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[wit-uh-siz-uh m] /ˈwɪt əˌsɪz əm/
a witty remark or sentence.
Origin of witticism
1645-55; derivative of witty, modeled on criticism
joke, jest, quip, sally, wisecrack. Unabridged
Based on the Random House Dictionary, © Random House, Inc. 2015.
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Examples from the web for witticism
  • It is easy to guess the character of the witticism by the kind of reaction that wit exerts on the hearer.
  • When they were introduced, he made a witticism, hoping to be liked.
  • There the swells would sip martinis, intone the odd witticism or inanity and occasionally commit some headline indiscretion.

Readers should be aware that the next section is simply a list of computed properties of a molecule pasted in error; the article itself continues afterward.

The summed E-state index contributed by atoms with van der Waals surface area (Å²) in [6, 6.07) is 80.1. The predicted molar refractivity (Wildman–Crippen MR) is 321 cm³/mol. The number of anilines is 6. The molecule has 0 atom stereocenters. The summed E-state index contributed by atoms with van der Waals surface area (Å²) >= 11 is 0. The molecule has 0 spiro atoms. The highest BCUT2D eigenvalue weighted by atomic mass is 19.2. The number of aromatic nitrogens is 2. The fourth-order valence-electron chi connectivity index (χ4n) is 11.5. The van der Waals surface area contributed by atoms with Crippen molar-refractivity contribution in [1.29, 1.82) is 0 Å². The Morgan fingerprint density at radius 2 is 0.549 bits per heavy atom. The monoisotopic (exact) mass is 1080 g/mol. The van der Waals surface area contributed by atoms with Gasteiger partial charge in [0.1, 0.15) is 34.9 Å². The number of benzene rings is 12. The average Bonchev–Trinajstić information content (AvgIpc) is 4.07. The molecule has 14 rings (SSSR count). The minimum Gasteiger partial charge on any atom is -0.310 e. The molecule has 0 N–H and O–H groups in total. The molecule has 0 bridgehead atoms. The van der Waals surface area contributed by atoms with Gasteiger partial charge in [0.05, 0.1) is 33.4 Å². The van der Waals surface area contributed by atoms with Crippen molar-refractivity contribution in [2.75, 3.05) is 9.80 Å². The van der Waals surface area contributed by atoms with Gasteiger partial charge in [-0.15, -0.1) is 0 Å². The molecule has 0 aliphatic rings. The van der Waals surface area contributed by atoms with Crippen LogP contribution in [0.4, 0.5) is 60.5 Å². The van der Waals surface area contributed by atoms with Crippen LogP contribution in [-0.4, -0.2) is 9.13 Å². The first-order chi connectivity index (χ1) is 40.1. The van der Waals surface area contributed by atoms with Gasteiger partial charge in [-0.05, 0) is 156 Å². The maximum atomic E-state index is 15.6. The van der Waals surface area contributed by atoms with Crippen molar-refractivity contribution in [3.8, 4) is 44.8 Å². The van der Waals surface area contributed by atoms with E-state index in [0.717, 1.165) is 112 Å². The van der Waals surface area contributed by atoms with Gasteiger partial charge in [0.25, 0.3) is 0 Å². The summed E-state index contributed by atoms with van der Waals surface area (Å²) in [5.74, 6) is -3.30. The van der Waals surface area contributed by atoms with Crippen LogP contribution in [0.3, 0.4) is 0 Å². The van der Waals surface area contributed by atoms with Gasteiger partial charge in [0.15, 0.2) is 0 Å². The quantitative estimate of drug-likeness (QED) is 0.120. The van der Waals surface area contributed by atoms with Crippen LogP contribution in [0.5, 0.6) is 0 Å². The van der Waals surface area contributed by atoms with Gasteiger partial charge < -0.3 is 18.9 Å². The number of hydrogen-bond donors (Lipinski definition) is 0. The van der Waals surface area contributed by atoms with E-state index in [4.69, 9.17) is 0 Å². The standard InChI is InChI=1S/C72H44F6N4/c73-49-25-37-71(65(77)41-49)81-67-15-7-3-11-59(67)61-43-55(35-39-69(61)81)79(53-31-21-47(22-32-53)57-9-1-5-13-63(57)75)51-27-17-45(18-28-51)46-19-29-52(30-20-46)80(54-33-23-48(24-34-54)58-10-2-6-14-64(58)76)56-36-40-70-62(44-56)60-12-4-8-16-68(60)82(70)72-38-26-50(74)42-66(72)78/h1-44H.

• But it was his shrewd witticism he made while performing his tricks, that won him fame and fortune.
  • His shrewd witticism he made while performing his roping tricks, won him fame and fortune.
  • He would dismiss a dangerous motion with a witticism so apt that the mover himself would join in the laugh, and give it up.
British Dictionary definitions for witticism


a clever or witty remark
Word Origin
C17: from witty; coined by Dryden (1677) by analogy with criticism
Collins English Dictionary - Complete & Unabridged 2012 Digital Edition
© William Collins Sons & Co. Ltd. 1979, 1986 © HarperCollins
Publishers 1998, 2000, 2003, 2005, 2006, 2007, 2009, 2012
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Word Origin and History for witticism

1670s, coined by Dryden from witty on model of criticism.

Online Etymology Dictionary, © 2010 Douglas Harper
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